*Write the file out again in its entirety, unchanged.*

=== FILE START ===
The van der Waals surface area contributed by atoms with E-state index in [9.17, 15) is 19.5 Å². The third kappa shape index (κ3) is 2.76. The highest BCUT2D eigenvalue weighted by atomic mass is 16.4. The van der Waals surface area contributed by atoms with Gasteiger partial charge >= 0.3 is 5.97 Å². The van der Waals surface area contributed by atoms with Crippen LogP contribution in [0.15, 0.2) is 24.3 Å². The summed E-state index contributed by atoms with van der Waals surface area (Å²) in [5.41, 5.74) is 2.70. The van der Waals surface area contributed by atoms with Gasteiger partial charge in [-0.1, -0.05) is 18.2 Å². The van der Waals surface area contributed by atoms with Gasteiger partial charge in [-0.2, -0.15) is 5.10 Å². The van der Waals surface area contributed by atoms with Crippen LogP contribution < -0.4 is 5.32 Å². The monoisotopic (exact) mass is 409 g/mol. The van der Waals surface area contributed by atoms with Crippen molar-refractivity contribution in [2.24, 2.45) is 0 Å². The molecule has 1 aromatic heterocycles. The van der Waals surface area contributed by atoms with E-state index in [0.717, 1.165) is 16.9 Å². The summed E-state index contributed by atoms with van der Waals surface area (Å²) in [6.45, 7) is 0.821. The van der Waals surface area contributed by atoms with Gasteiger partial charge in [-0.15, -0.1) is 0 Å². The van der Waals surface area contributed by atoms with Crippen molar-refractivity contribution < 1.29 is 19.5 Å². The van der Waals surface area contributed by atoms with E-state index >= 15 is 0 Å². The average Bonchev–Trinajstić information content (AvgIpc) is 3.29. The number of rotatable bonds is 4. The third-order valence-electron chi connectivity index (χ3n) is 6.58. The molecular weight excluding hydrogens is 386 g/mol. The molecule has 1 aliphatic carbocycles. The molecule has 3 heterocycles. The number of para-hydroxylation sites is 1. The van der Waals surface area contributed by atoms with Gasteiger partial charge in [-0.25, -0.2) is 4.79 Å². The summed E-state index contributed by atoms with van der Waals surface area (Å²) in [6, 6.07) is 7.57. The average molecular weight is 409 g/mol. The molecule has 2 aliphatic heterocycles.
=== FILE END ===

The van der Waals surface area contributed by atoms with E-state index in [9.17, 15) is 19.5 Å². The third kappa shape index (κ3) is 2.76. The highest BCUT2D eigenvalue weighted by atomic mass is 16.4. The van der Waals surface area contributed by atoms with Gasteiger partial charge >= 0.3 is 5.97 Å². The van der Waals surface area contributed by atoms with Crippen LogP contribution in [0.15, 0.2) is 24.3 Å². The summed E-state index contributed by atoms with van der Waals surface area (Å²) in [5.41, 5.74) is 2.70. The van der Waals surface area contributed by atoms with Gasteiger partial charge in [-0.1, -0.05) is 18.2 Å². The van der Waals surface area contributed by atoms with Gasteiger partial charge in [-0.2, -0.15) is 5.10 Å². The van der Waals surface area contributed by atoms with Crippen LogP contribution < -0.4 is 5.32 Å². The monoisotopic (exact) mass is 409 g/mol. The van der Waals surface area contributed by atoms with Crippen molar-refractivity contribution in [2.24, 2.45) is 0 Å². The molecule has 1 aromatic heterocycles. The van der Waals surface area contributed by atoms with E-state index in [0.717, 1.165) is 16.9 Å². The summed E-state index contributed by atoms with van der Waals surface area (Å²) in [6.45, 7) is 0.821. The van der Waals surface area contributed by atoms with Gasteiger partial charge in [-0.15, -0.1) is 0 Å². The van der Waals surface area contributed by atoms with Crippen molar-refractivity contribution < 1.29 is 19.5 Å². The van der Waals surface area contributed by atoms with E-state index >= 15 is 0 Å². The average Bonchev–Trinajstić information content (AvgIpc) is 3.29. The number of rotatable bonds is 4. The third-order valence-electron chi connectivity index (χ3n) is 6.58. The molecular weight excluding hydrogens is 386 g/mol. The molecule has 1 aliphatic carbocycles. The molecule has 3 heterocycles. The number of para-hydroxylation sites is 1. The van der Waals surface area contributed by atoms with Gasteiger partial charge in [-0.25, -0.2) is 4.79 Å². The summed E-state index contributed by atoms with van der Waals surface area (Å²) in [6, 6.07) is 7.57. The average molecular weight is 409 g/mol. The molecule has 2 aliphatic heterocycles.